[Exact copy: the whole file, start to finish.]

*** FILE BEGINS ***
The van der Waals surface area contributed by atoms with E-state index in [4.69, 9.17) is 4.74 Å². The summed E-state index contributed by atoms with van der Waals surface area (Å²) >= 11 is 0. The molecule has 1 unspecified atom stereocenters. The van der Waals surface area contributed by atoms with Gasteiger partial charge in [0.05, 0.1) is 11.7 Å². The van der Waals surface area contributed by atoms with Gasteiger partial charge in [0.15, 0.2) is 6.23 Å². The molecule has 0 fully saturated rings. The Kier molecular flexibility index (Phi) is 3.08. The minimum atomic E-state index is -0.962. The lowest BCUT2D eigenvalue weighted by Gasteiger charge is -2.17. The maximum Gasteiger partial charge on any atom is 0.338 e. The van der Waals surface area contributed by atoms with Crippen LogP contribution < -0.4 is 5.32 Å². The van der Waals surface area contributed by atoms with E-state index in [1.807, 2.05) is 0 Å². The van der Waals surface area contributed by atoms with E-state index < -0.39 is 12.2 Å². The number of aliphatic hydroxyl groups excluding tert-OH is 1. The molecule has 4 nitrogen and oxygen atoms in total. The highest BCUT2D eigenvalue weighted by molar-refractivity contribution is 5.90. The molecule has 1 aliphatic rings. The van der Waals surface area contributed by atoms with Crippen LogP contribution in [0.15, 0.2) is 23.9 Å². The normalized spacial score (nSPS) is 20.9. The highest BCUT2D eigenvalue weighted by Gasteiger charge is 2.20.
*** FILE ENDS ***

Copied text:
The van der Waals surface area contributed by atoms with E-state index in [4.69, 9.17) is 4.74 Å². The summed E-state index contributed by atoms with van der Waals surface area (Å²) >= 11 is 0. The molecule has 1 unspecified atom stereocenters. The van der Waals surface area contributed by atoms with Gasteiger partial charge in [0.05, 0.1) is 11.7 Å². The van der Waals surface area contributed by atoms with Gasteiger partial charge in [0.15, 0.2) is 6.23 Å². The molecule has 0 fully saturated rings. The Kier molecular flexibility index (Phi) is 3.08. The minimum atomic E-state index is -0.962. The lowest BCUT2D eigenvalue weighted by Gasteiger charge is -2.17. The maximum Gasteiger partial charge on any atom is 0.338 e. The van der Waals surface area contributed by atoms with Crippen LogP contribution < -0.4 is 5.32 Å². The van der Waals surface area contributed by atoms with E-state index in [1.807, 2.05) is 0 Å². The van der Waals surface area contributed by atoms with E-state index < -0.39 is 12.2 Å². The number of aliphatic hydroxyl groups excluding tert-OH is 1. The molecule has 4 nitrogen and oxygen atoms in total. The highest BCUT2D eigenvalue weighted by molar-refractivity contribution is 5.90. The molecule has 1 aliphatic rings. The van der Waals surface area contributed by atoms with Crippen LogP contribution in [0.15, 0.2) is 23.9 Å². The normalized spacial score (nSPS) is 20.9. The highest BCUT2D eigenvalue weighted by Gasteiger charge is 2.20.